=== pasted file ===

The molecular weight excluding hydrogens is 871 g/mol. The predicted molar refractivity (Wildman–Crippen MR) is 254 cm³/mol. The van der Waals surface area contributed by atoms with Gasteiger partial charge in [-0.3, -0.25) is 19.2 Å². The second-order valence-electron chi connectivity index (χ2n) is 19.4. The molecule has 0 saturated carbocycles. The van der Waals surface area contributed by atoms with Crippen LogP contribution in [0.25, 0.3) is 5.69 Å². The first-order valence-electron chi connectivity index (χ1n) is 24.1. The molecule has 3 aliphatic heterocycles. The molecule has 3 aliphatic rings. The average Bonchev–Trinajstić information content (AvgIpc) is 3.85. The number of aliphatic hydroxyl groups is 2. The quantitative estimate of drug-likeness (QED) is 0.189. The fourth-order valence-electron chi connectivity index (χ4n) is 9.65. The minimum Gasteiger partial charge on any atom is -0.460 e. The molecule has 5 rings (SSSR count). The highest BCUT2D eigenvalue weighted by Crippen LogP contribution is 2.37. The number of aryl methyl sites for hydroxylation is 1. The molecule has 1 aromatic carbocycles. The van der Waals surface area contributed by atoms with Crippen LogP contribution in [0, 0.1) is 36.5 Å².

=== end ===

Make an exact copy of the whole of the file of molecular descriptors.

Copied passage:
The molecular weight excluding hydrogens is 871 g/mol. The predicted molar refractivity (Wildman–Crippen MR) is 254 cm³/mol. The van der Waals surface area contributed by atoms with Gasteiger partial charge in [-0.3, -0.25) is 19.2 Å². The second-order valence-electron chi connectivity index (χ2n) is 19.4. The molecule has 0 saturated carbocycles. The van der Waals surface area contributed by atoms with Crippen LogP contribution in [0.25, 0.3) is 5.69 Å². The first-order valence-electron chi connectivity index (χ1n) is 24.1. The molecule has 3 aliphatic heterocycles. The molecule has 3 aliphatic rings. The average Bonchev–Trinajstić information content (AvgIpc) is 3.85. The number of aliphatic hydroxyl groups is 2. The quantitative estimate of drug-likeness (QED) is 0.189. The fourth-order valence-electron chi connectivity index (χ4n) is 9.65. The minimum Gasteiger partial charge on any atom is -0.460 e. The molecule has 5 rings (SSSR count). The highest BCUT2D eigenvalue weighted by Crippen LogP contribution is 2.37. The number of aryl methyl sites for hydroxylation is 1. The molecule has 1 aromatic carbocycles. The van der Waals surface area contributed by atoms with Crippen LogP contribution in [0, 0.1) is 36.5 Å².